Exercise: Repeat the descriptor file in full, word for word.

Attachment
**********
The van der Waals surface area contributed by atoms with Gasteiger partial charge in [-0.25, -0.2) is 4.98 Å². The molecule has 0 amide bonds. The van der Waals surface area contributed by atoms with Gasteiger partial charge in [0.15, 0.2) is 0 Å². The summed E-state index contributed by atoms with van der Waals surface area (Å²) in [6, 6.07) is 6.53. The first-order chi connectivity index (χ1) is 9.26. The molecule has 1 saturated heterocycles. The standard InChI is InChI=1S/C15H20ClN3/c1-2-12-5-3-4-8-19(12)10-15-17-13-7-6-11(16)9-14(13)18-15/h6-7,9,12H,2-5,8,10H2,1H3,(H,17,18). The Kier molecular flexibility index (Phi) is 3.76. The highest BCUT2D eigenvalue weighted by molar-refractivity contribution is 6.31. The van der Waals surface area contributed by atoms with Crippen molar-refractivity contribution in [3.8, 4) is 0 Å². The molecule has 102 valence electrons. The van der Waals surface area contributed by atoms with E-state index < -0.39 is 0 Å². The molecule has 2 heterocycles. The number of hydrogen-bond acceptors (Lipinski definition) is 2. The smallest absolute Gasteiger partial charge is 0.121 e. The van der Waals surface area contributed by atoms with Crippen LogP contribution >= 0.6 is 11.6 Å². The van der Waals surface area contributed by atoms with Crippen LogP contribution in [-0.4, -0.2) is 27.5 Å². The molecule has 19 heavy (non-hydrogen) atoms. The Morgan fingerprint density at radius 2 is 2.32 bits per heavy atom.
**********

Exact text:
The van der Waals surface area contributed by atoms with Gasteiger partial charge in [-0.25, -0.2) is 4.98 Å². The molecule has 0 amide bonds. The van der Waals surface area contributed by atoms with Gasteiger partial charge in [0.15, 0.2) is 0 Å². The summed E-state index contributed by atoms with van der Waals surface area (Å²) in [6, 6.07) is 6.53. The first-order chi connectivity index (χ1) is 9.26. The molecule has 1 saturated heterocycles. The standard InChI is InChI=1S/C15H20ClN3/c1-2-12-5-3-4-8-19(12)10-15-17-13-7-6-11(16)9-14(13)18-15/h6-7,9,12H,2-5,8,10H2,1H3,(H,17,18). The Kier molecular flexibility index (Phi) is 3.76. The highest BCUT2D eigenvalue weighted by molar-refractivity contribution is 6.31. The van der Waals surface area contributed by atoms with Crippen molar-refractivity contribution in [3.8, 4) is 0 Å². The molecule has 102 valence electrons. The van der Waals surface area contributed by atoms with E-state index < -0.39 is 0 Å². The molecule has 2 heterocycles. The number of hydrogen-bond acceptors (Lipinski definition) is 2. The smallest absolute Gasteiger partial charge is 0.121 e. The van der Waals surface area contributed by atoms with Crippen LogP contribution >= 0.6 is 11.6 Å². The van der Waals surface area contributed by atoms with Crippen LogP contribution in [-0.4, -0.2) is 27.5 Å². The molecule has 19 heavy (non-hydrogen) atoms. The Morgan fingerprint density at radius 2 is 2.32 bits per heavy atom.